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Record links

One of the most powerful features of SurrealDB is the ability to traverse from record-to-record without the need for traditional SQL JOINs. Each record ID points directly to a specific record in the database, without needing to run a table scan query. Record IDs can be stored within other records, allowing them to be linked together.

Creating a record

When you create a record without specifying the id, then a randomly generated id is created and used for the record id.

CREATE person SET name = 'Tobie';
person:aio58g22n3upq16hsani

It's also possible to specify a specific record id when creating or updating records.

CREATE person:tester SET name = 'Tobie';
person:tester

Storing record links within records

Records ids can be stored directly within other records, either as top-level properties, or nested within objects or arrays.

CREATE person:jaime SET name = 'Jaime', friends = [person:tobie, person:simon];
CREATE person:tobie SET name = 'Tobie', friends = [person:simon, person:marcus];
CREATE person:simon SET name = 'Simon', friends = [person:jaime, person:tobie];
CREATE person:marcus SET name = 'Marcus', friends = [person:tobie];

Fetching remote records from within records

Records ids can be stored directly within other records, either as top-level properties, or nested within objects or arrays. Nested field traversal can be used to fetch the properties from the remote records, as if the record was embedded within the record being queried.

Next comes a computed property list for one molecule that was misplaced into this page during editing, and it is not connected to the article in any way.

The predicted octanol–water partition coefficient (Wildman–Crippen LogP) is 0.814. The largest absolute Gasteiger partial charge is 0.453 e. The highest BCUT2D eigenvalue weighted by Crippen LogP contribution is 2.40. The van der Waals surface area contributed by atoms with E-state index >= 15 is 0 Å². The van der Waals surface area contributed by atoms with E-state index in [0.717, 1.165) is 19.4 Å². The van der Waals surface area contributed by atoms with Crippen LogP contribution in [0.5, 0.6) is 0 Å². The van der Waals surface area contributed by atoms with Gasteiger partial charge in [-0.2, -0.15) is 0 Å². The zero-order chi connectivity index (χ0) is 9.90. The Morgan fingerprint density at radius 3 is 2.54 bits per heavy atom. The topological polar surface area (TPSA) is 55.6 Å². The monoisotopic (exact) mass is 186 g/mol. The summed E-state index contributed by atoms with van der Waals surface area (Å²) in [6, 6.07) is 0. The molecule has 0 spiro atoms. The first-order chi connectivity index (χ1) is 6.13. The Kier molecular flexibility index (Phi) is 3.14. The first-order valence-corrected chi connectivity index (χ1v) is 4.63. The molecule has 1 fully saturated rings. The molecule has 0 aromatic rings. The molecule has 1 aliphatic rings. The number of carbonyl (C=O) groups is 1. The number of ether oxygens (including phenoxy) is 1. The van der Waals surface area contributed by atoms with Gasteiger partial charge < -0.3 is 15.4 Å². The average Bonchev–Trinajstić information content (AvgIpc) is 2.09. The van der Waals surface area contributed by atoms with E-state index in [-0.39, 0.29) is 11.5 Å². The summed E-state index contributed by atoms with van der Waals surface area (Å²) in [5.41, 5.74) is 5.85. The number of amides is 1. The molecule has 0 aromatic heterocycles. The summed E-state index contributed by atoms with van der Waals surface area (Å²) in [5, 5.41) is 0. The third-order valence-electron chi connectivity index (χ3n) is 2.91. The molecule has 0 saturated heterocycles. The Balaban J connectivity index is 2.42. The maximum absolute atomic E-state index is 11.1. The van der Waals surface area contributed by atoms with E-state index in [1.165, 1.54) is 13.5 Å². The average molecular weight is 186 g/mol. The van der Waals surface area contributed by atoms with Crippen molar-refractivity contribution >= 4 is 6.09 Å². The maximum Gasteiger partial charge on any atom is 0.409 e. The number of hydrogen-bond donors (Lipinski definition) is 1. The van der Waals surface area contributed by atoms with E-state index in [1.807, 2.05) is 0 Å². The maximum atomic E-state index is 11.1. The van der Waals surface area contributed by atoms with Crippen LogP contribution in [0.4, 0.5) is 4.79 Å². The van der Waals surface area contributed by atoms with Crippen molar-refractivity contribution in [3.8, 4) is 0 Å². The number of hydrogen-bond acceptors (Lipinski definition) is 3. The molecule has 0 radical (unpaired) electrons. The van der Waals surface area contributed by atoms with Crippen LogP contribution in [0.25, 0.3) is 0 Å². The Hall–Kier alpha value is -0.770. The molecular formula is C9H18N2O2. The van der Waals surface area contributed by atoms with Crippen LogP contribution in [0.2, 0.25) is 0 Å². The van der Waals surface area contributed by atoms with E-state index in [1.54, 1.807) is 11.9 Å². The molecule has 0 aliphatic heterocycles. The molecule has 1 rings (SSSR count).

SELECT friends.name FROM person:tobie;
[
	{
		friends: {
			name: ["Simon", "Marcus"]
		}
	}
]

There is no limit to the number of remote traversals that can be performed in a query. Using . dot notation, SurrealDB does not differentiate between nested object properties, or remote records, and will fetch remote records asynchronously when needed for a query.

SELECT friends.friends.friends.name FROM person:tobie;
[
	{
		friends: {
			friends: {
				friends: {
					name: [
						[ ["Tobie", "Simon"], ["Simon", "Marcus"] ],
						[ ["Simon", "Marcus"] ]
					]
				}
			}
		}
	}
]

Next steps

You've now seen how to create records using randomly generated ids, or specific record ids. This is just the beginning! The power and flexibility which is possible with the remote record fetching functionality within queries opens up a whole new set of possibilities for storing and querying traditional data, and connected datasets. Take a look at the next chapter to understand how futures can be used to dynamically compute values only when retrieved.